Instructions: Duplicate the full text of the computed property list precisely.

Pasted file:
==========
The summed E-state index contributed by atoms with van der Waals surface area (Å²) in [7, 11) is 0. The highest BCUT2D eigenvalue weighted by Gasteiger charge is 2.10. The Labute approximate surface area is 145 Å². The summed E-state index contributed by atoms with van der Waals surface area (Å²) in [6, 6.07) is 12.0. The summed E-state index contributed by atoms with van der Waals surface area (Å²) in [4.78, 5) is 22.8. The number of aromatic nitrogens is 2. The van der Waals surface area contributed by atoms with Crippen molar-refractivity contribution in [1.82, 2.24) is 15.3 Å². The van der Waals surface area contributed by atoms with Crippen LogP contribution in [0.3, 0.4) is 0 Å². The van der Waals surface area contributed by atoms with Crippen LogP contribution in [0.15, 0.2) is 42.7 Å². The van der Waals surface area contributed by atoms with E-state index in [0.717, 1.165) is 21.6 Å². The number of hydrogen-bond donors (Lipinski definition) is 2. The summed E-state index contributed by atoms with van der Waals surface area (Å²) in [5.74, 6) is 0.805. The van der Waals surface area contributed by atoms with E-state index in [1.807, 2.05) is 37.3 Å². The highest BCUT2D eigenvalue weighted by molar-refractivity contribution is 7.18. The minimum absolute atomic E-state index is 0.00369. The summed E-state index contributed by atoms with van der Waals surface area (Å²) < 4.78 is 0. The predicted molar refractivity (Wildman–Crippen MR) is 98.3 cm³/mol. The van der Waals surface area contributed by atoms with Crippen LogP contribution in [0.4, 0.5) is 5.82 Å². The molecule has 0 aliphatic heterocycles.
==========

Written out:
The summed E-state index contributed by atoms with van der Waals surface area (Å²) in [7, 11) is 0. The highest BCUT2D eigenvalue weighted by Gasteiger charge is 2.10. The Labute approximate surface area is 145 Å². The summed E-state index contributed by atoms with van der Waals surface area (Å²) in [6, 6.07) is 12.0. The summed E-state index contributed by atoms with van der Waals surface area (Å²) in [4.78, 5) is 22.8. The number of aromatic nitrogens is 2. The van der Waals surface area contributed by atoms with Crippen molar-refractivity contribution in [1.82, 2.24) is 15.3 Å². The van der Waals surface area contributed by atoms with Crippen LogP contribution in [0.3, 0.4) is 0 Å². The van der Waals surface area contributed by atoms with Crippen LogP contribution in [0.15, 0.2) is 42.7 Å². The van der Waals surface area contributed by atoms with E-state index in [0.717, 1.165) is 21.6 Å². The number of hydrogen-bond donors (Lipinski definition) is 2. The summed E-state index contributed by atoms with van der Waals surface area (Å²) in [5.74, 6) is 0.805. The van der Waals surface area contributed by atoms with E-state index in [1.807, 2.05) is 37.3 Å². The highest BCUT2D eigenvalue weighted by molar-refractivity contribution is 7.18. The minimum absolute atomic E-state index is 0.00369. The summed E-state index contributed by atoms with van der Waals surface area (Å²) < 4.78 is 0. The predicted molar refractivity (Wildman–Crippen MR) is 98.3 cm³/mol. The van der Waals surface area contributed by atoms with Crippen LogP contribution in [0.4, 0.5) is 5.82 Å². The molecule has 0 aliphatic heterocycles.